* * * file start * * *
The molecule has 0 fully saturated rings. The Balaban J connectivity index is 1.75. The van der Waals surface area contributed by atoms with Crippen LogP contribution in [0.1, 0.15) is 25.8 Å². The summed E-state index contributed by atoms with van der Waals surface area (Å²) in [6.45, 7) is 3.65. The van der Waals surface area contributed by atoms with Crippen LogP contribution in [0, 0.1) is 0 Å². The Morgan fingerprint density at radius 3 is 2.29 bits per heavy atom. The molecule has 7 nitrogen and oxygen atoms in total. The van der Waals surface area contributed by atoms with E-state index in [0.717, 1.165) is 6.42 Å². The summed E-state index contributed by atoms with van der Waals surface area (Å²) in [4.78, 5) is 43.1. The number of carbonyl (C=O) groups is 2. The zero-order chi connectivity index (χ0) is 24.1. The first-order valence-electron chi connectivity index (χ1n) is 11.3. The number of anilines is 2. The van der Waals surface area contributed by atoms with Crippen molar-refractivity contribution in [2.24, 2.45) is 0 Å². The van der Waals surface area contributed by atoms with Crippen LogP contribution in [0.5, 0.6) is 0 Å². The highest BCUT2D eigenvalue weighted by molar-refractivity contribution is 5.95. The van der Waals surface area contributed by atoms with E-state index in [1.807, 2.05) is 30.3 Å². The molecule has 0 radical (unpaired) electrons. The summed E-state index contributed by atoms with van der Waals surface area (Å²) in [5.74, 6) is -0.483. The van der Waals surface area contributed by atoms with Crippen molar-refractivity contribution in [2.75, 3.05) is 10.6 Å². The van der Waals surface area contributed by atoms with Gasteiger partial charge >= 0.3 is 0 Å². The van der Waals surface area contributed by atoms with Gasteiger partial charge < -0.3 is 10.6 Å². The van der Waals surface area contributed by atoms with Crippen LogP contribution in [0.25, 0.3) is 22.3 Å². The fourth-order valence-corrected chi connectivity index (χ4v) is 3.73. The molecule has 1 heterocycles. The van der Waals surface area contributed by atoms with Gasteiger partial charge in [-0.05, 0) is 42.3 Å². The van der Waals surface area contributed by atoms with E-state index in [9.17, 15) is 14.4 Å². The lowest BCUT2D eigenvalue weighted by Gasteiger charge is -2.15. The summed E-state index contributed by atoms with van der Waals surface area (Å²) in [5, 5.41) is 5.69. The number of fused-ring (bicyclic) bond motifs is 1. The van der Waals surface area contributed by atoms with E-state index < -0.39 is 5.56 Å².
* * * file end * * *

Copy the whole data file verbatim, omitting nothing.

The molecule has 0 fully saturated rings. The Balaban J connectivity index is 1.75. The van der Waals surface area contributed by atoms with Crippen LogP contribution in [0.1, 0.15) is 25.8 Å². The summed E-state index contributed by atoms with van der Waals surface area (Å²) in [6.45, 7) is 3.65. The van der Waals surface area contributed by atoms with Crippen LogP contribution in [0, 0.1) is 0 Å². The Morgan fingerprint density at radius 3 is 2.29 bits per heavy atom. The molecule has 7 nitrogen and oxygen atoms in total. The van der Waals surface area contributed by atoms with E-state index in [0.717, 1.165) is 6.42 Å². The summed E-state index contributed by atoms with van der Waals surface area (Å²) in [4.78, 5) is 43.1. The number of carbonyl (C=O) groups is 2. The zero-order chi connectivity index (χ0) is 24.1. The first-order valence-electron chi connectivity index (χ1n) is 11.3. The number of anilines is 2. The van der Waals surface area contributed by atoms with Crippen molar-refractivity contribution in [2.24, 2.45) is 0 Å². The van der Waals surface area contributed by atoms with Crippen LogP contribution in [0.5, 0.6) is 0 Å². The highest BCUT2D eigenvalue weighted by molar-refractivity contribution is 5.95. The van der Waals surface area contributed by atoms with E-state index in [1.807, 2.05) is 30.3 Å². The molecule has 0 radical (unpaired) electrons. The summed E-state index contributed by atoms with van der Waals surface area (Å²) in [5.74, 6) is -0.483. The van der Waals surface area contributed by atoms with Crippen molar-refractivity contribution in [2.75, 3.05) is 10.6 Å². The van der Waals surface area contributed by atoms with Gasteiger partial charge >= 0.3 is 0 Å². The van der Waals surface area contributed by atoms with Gasteiger partial charge < -0.3 is 10.6 Å². The van der Waals surface area contributed by atoms with Crippen LogP contribution in [0.25, 0.3) is 22.3 Å². The fourth-order valence-corrected chi connectivity index (χ4v) is 3.73. The molecule has 1 heterocycles. The van der Waals surface area contributed by atoms with Gasteiger partial charge in [-0.05, 0) is 42.3 Å². The van der Waals surface area contributed by atoms with E-state index in [9.17, 15) is 14.4 Å². The lowest BCUT2D eigenvalue weighted by Gasteiger charge is -2.15. The summed E-state index contributed by atoms with van der Waals surface area (Å²) in [5, 5.41) is 5.69. The number of fused-ring (bicyclic) bond motifs is 1. The van der Waals surface area contributed by atoms with E-state index < -0.39 is 5.56 Å².